Integrated photonics and the future of telecommunications

Laura Martínez Maestro

The Nobel Prize in Physics in the year 2000 went to engineers Jack Kilby and Robert Norton Noyce for their participation in the invention of the integrated circuit. Trying to tackle the problems brought about by the increasing complexity of computers, both had come at the same time, in the late 1950s, to an equivalent solution using two different materials, allowing a miniaturization and compaction of discrete electronics that revolutionized the world of electronics. Kilby used germanium, while Noyce used silicon. This second material was the winner of the battle due to its abundance and, for the last fifty years, has been the basis of integrated circuits has been made out of silicon. This element is the second most abundant in the Earth, and we can find it in window glass and in the sand on our beaches.

Figure 1. Irwin Goldstein (foreground) sets the switches on one of ENIAC’s function tables at the Moore School of Electrical Engineering. Photo credit: U.S. Army photo, Historic Computer Images, Wikipedia.

Despite using the same principle since their invention, transistors, one of the most common components of integrated circuits, have changed a lot, especially in size. The first transistors measured 0.01 millimetres, while now they barely reach 10 nm, almost 10,000 times smaller.

This has led to an increase in the processing power of electronic devices while reducing their size. To get an idea, the ENIAC, considered as the first computer, occupied an entire room and weighed 27 tons. Its computing power was around 5,000 sums per second, a thousand times slower than the processing power of the phones we use nowadays. However, despite the success of this technology, we are reaching its limit. Someday it will be physically impossible to reduce the size of transistors any further, because we cannot make them smaller than an atom. At the same time, reducing the size of integrated circuits causes other types of problems with the copper cables through which the electric current circulates.

Among the limitations of copper cables are: the limit on bandwidth, that is, the amount of information that we can transmit over these cables per unit of time; current losses and interference between nearby cables; the heat dissipation of these cables, and also the space they occupy. One of the possible solution to all these problems could be found in integrated photonics, which, instead of using electrons and copper cables, uses photons (that is, light) and optic fibers to transmit the information, with the great advantage of having a greater bandwidth and faster speed in the transmission of information: the speed of light!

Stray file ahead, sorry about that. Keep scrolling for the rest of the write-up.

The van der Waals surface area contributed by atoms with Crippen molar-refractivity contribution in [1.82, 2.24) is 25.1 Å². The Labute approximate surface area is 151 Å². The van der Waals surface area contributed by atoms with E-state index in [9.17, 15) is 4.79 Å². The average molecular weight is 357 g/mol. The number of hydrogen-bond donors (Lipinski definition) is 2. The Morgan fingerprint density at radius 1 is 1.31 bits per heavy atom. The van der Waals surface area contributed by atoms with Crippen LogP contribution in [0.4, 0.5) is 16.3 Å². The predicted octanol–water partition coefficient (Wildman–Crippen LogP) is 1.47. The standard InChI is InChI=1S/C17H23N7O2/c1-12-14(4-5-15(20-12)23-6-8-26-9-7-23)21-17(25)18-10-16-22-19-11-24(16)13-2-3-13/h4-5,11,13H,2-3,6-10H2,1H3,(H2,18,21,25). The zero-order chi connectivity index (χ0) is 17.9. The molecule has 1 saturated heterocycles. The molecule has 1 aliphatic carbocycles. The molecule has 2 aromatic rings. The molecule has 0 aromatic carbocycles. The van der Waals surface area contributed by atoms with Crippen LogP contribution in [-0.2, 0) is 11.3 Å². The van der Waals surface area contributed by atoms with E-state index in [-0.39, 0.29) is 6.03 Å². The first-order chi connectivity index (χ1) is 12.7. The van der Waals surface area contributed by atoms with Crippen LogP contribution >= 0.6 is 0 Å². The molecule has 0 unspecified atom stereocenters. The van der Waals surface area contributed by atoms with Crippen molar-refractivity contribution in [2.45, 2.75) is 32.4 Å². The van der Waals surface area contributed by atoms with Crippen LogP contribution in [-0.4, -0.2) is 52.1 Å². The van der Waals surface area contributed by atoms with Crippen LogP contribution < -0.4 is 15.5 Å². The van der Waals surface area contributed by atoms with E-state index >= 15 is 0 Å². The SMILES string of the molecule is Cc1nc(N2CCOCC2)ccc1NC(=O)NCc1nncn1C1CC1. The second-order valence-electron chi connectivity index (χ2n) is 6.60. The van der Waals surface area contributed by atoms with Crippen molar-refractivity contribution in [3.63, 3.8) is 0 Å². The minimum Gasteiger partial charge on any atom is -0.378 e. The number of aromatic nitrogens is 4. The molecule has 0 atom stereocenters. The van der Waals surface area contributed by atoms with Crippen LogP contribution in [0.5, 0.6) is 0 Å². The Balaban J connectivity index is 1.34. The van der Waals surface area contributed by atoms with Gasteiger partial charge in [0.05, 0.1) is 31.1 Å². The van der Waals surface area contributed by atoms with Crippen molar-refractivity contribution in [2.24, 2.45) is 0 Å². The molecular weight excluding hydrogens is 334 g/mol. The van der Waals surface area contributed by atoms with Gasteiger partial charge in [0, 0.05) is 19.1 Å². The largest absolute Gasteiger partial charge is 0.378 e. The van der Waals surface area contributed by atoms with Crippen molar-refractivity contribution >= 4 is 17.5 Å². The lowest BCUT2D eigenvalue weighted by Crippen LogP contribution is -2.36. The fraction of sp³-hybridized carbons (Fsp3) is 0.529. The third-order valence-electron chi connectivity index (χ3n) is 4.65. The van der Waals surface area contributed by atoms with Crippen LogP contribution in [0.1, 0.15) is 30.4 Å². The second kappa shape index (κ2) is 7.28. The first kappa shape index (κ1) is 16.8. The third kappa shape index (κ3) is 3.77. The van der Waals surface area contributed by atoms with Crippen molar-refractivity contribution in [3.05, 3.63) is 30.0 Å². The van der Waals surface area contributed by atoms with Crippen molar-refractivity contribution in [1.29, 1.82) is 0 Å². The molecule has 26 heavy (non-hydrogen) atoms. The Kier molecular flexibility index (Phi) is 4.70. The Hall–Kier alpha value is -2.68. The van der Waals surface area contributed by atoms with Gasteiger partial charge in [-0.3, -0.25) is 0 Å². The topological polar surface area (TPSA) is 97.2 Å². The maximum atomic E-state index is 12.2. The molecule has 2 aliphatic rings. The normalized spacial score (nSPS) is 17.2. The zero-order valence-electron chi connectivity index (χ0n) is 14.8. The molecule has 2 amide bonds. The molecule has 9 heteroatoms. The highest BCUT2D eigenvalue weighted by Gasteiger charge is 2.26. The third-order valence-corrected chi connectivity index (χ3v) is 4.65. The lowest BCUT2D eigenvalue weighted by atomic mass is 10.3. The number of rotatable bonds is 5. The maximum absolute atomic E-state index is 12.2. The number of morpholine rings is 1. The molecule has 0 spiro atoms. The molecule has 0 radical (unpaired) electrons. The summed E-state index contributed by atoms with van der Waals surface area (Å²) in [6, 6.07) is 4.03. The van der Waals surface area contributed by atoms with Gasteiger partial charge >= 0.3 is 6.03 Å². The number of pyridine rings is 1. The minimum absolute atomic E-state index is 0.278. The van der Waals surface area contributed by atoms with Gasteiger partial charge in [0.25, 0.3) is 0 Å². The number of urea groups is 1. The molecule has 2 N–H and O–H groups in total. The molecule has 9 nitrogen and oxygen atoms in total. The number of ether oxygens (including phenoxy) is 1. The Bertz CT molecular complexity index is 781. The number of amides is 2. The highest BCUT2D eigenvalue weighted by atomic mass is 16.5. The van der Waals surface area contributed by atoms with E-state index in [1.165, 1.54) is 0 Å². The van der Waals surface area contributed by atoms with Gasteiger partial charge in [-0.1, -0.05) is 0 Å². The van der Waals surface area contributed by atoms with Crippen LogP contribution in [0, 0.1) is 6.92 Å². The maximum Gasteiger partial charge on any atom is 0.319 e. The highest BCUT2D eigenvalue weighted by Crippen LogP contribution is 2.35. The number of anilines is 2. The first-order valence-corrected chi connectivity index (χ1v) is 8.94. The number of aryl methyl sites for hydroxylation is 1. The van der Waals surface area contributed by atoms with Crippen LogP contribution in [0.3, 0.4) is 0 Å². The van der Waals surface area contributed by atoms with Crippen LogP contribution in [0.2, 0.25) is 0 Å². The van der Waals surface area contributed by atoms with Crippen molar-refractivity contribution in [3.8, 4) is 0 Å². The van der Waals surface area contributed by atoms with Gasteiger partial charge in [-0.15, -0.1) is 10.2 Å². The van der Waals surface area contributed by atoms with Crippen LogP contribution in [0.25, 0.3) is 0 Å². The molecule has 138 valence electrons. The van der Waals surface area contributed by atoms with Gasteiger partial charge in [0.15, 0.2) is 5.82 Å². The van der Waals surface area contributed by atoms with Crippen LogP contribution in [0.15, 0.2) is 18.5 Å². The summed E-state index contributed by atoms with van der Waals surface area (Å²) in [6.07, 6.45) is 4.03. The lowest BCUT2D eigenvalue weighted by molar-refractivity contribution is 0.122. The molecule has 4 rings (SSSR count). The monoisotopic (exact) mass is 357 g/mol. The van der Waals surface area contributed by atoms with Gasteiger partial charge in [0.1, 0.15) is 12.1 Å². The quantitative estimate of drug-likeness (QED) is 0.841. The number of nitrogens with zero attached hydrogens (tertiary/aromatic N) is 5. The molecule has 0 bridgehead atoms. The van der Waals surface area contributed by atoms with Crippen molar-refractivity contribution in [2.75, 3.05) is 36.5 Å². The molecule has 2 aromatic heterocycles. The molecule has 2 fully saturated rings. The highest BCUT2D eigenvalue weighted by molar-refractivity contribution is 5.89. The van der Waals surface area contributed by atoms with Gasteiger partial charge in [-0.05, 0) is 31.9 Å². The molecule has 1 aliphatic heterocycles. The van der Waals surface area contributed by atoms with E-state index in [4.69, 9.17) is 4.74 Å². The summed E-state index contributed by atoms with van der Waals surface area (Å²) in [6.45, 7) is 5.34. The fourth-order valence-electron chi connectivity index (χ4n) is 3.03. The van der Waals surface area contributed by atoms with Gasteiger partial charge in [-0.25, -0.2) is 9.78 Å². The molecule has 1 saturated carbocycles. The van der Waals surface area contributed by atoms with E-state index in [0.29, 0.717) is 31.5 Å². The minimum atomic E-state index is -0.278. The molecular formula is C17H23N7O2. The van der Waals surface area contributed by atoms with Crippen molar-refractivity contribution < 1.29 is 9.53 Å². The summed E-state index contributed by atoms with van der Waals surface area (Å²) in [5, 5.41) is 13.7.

Figure 2. Optical fibre where nonlinear effects on an infrared pulse generate a supercontinuum. Photo credit: Blinking Spirit, Wikipedia.

In industrial processes, the cost of production is also very important. What would be the cost of replacing the already existing technology? This situation is one of the biggest obstacles to the implementation of integrated photonics. However, the use of silicon-based photonics can be the solution. This technology can be produced with the same industrial processes already in use for electronic microchips manufactured today. It only needs small modifications of their designs to transmit light instead of electrons. In fact, this is something we are already doing, using them, among other applications, for interconnected data, supercomputers, and sensors, either to diagnose diseases or detect explosives.

However, this technology also has its drawbacks. Silicon is a good light transmitter but a very poor light emitter. So, we have something that behaves very well as a copper wire in our simile with electrons, being transparent to infrared light in the so-called “telecommunications band”, but today we do not have a silicon-based light emitter. The silicon has what is know as an indirect band gap. The band gap is called direct if an electron can directly emit a photon. In an indirect gap, a photon cannot be emitted because the electron must pass through an intermediate state and transfer momentum to the crystal lattice losing energy and heating up in the process.

In one of the projects I am participating in as a researcher with researchers from McMaster University in Canada, the University of Salford and the University of Manchester in the United Kingdom, we seek to modify germanium, precisely the compound with which some of the first transistors were made, so that it emits light in the same frequency band in which silicon is transparent and can transmit it.

Germanium is not a good light emitter in this band either as it has an indirect band gap. However, its indirect transition is smaller than the one for silicon and, therefore, it is easier to modify it so that it becomes direct transition, thus achieving light emission. These modifications in the properties of the materials can be carried out in many different ways, from adding ions of different elements, to changing their temperature or, as in our case, creating tensions in the material that deform its crystalline structure which modifies its optical properties.

Much remains to be studied in this field, both in technical engineering and in its stability. However, both our studies and those of other groups are beginning to give promising results that lead us to think that the future of communications could come in the hand of integrated photonics.

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By Laura Martínez Maestro (@Laurawendy), Lecturer in Physics at the School of Computing, Science and Engineering at the University of Salford.

More information:

  1. ENIAC. Source: Wikipedia.
  2. Antony et al., 2020.
  3. Jiang et al., 2019.
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